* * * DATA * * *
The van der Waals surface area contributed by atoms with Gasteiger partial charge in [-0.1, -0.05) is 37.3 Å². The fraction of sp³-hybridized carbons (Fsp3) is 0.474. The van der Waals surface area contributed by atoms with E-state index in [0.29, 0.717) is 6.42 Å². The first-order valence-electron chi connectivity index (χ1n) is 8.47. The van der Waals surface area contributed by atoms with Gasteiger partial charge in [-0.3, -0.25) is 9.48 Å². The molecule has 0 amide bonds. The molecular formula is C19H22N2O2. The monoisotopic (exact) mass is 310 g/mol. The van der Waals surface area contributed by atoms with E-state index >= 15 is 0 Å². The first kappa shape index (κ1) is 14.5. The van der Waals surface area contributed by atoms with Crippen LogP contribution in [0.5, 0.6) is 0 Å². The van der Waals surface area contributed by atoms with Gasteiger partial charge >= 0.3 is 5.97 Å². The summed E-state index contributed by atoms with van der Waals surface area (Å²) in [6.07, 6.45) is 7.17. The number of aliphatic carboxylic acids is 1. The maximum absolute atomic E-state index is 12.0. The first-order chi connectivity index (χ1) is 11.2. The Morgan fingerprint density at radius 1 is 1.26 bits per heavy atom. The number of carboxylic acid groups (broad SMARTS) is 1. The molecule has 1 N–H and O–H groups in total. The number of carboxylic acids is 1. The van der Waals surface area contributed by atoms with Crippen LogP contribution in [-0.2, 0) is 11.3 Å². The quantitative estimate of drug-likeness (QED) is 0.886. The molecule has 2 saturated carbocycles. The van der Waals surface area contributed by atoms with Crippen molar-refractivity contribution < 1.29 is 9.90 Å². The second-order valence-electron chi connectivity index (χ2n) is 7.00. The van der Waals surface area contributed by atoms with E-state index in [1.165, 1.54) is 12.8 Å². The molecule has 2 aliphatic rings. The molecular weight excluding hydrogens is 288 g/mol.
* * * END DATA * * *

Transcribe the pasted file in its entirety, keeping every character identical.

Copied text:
The van der Waals surface area contributed by atoms with Gasteiger partial charge in [-0.1, -0.05) is 37.3 Å². The fraction of sp³-hybridized carbons (Fsp3) is 0.474. The van der Waals surface area contributed by atoms with E-state index in [0.29, 0.717) is 6.42 Å². The first-order valence-electron chi connectivity index (χ1n) is 8.47. The van der Waals surface area contributed by atoms with Gasteiger partial charge in [-0.3, -0.25) is 9.48 Å². The molecule has 0 amide bonds. The molecular formula is C19H22N2O2. The monoisotopic (exact) mass is 310 g/mol. The van der Waals surface area contributed by atoms with E-state index >= 15 is 0 Å². The first kappa shape index (κ1) is 14.5. The van der Waals surface area contributed by atoms with Crippen LogP contribution in [0.5, 0.6) is 0 Å². The van der Waals surface area contributed by atoms with Gasteiger partial charge >= 0.3 is 5.97 Å². The summed E-state index contributed by atoms with van der Waals surface area (Å²) in [6.07, 6.45) is 7.17. The number of aliphatic carboxylic acids is 1. The maximum absolute atomic E-state index is 12.0. The first-order chi connectivity index (χ1) is 11.2. The Morgan fingerprint density at radius 1 is 1.26 bits per heavy atom. The number of carboxylic acid groups (broad SMARTS) is 1. The molecule has 1 N–H and O–H groups in total. The number of carboxylic acids is 1. The van der Waals surface area contributed by atoms with Crippen LogP contribution in [-0.2, 0) is 11.3 Å². The quantitative estimate of drug-likeness (QED) is 0.886. The molecule has 2 saturated carbocycles. The van der Waals surface area contributed by atoms with Crippen molar-refractivity contribution < 1.29 is 9.90 Å². The second-order valence-electron chi connectivity index (χ2n) is 7.00. The van der Waals surface area contributed by atoms with E-state index in [1.165, 1.54) is 12.8 Å². The molecule has 2 aliphatic rings. The molecular weight excluding hydrogens is 288 g/mol.